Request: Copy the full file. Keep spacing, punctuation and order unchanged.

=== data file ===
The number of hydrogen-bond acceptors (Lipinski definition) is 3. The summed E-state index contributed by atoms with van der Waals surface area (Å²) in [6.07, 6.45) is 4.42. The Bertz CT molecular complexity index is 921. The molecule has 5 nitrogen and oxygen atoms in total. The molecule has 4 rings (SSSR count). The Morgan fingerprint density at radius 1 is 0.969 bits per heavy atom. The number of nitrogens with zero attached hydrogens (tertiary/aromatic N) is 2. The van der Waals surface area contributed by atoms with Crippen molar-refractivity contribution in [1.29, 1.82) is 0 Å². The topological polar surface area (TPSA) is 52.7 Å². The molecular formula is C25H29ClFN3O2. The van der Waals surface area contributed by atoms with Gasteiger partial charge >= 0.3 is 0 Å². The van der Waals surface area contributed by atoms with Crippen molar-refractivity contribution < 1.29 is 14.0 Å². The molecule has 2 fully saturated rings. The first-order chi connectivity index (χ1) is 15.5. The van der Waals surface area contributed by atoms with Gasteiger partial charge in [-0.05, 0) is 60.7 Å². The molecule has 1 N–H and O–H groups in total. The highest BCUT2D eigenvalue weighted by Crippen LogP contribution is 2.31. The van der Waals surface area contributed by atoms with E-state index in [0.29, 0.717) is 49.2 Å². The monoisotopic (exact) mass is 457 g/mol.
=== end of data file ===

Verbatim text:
The number of hydrogen-bond acceptors (Lipinski definition) is 3. The summed E-state index contributed by atoms with van der Waals surface area (Å²) in [6.07, 6.45) is 4.42. The Bertz CT molecular complexity index is 921. The molecule has 5 nitrogen and oxygen atoms in total. The molecule has 4 rings (SSSR count). The Morgan fingerprint density at radius 1 is 0.969 bits per heavy atom. The number of nitrogens with zero attached hydrogens (tertiary/aromatic N) is 2. The van der Waals surface area contributed by atoms with Crippen molar-refractivity contribution in [1.29, 1.82) is 0 Å². The topological polar surface area (TPSA) is 52.7 Å². The molecular formula is C25H29ClFN3O2. The van der Waals surface area contributed by atoms with Gasteiger partial charge >= 0.3 is 0 Å². The van der Waals surface area contributed by atoms with Crippen molar-refractivity contribution < 1.29 is 14.0 Å². The molecule has 2 fully saturated rings. The first-order chi connectivity index (χ1) is 15.5. The van der Waals surface area contributed by atoms with Gasteiger partial charge in [-0.05, 0) is 60.7 Å². The molecule has 1 N–H and O–H groups in total. The highest BCUT2D eigenvalue weighted by Crippen LogP contribution is 2.31. The van der Waals surface area contributed by atoms with E-state index in [0.29, 0.717) is 49.2 Å². The monoisotopic (exact) mass is 457 g/mol.